1 National Institute on Drug Abuse, Research Report: Methamphetamine Abuse and Addiction, September 2006

2 Drug Enforcement Administration, Drugs of Abuse, 2005

3 Substance Abuse and Mental Health Services Administration, Results from the 2007 National Survey on Drug Use and Health: National Findings, September 2008

4 Ibid.

5 National Institute on Drug Abuse and University of Michigan, 2007 Monitoring the Future Study Drug Data Tables, December 2007

6 Ibid.

7 Centers for Disease Control and Prevention, Youth Risk Behavior Surveillance: Youth Online: Comprehensive Results

8 National Institute on Drug Abuse, Monitoring the Future National Survey Results on Drug Use, 1975–2007. Volume II: College Students & Adults Ages 19–45 (PDF), 2008

9 Bureau of Justice Statistics, Drug Use and Dependence, State and Federal Prisoners, 2004, October 2006

10 National Institute on Drug Abuse, Research Report: Methamphetamine Abuse and Addiction, September 2006

11 Substance Abuse and Mental Health Services Administration, Drug Abuse Warning Network, 2005: National Estimates of Drug-Related Emergency Department Visits, February 2007

12 Substance Abuse and Mental Health Services Administration, Treatment Episode Data Set (TEDS) Highlights—2006, February 2008

13 National Drug Intelligence Center, National Drug Threat Assessment 2008, October 2007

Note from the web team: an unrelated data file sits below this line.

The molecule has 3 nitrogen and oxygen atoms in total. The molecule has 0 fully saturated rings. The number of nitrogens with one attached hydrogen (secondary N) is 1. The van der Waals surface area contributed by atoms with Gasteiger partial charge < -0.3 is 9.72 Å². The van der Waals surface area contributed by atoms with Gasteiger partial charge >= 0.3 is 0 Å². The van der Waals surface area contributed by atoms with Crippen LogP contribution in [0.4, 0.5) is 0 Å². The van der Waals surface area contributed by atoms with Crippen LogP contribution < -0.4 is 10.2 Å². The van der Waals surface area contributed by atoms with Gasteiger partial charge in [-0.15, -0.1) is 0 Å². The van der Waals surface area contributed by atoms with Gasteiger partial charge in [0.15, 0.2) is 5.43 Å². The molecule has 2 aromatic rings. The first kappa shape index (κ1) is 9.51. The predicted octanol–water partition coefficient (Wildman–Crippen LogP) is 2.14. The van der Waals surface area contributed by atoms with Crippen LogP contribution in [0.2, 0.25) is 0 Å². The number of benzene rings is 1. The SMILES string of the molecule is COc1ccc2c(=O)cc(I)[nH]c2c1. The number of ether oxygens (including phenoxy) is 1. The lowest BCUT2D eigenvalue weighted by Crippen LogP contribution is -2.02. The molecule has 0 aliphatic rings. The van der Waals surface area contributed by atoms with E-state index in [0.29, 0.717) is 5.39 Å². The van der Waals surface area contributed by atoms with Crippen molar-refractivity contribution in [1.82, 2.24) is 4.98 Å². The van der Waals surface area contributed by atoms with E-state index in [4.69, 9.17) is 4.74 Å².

14 U.S. Sentencing Commission, 2006 Sourcebook of Federal Sentencing Statistics, 2007

15 National Drug Intelligence Center, National Drug Threat Assessment 2008, October 2007

16 Office of Community Oriented Policing Services, Problem-Oriented Guides for Police Series No. 16, Clandestine Drug Labs (PDF), April 2002

17 Centers for Disease Control and Prevention, Agency for Toxic Substances and Disease Registry, Acute Public Health Consequences of Methamphetamine Laboratories—16 States, January 2000–June 2004, April 2005

18 National Drug Intelligence Center, Marijuana and Methamphetamine Trafficking on Federal Lands Threat Assessment, February 2005

19 National Drug Intelligence Center, National Drug Threat Assessment 2008, October 2007

20 Ibid.

21 Drug Enforcement Administration, Methamphetamine: Legislation

22 Drug Enforcement Administration, Office of Diversion Control, Provisions of the Comprehensive Methamphetamine Control Act of 1996

23 Government Printing Office, Public Law 106-310, October 2000

24 Government Printing Office, USA PATRIOT Improvement and Reauthorization Act of 2005 (Public Law 109-177), March 2006

25 Office of National Drug Control Policy, Drug Policy Information Clearinghouse,
Street Terms: Drugs and the Drug Trade

Methamphetamine Terms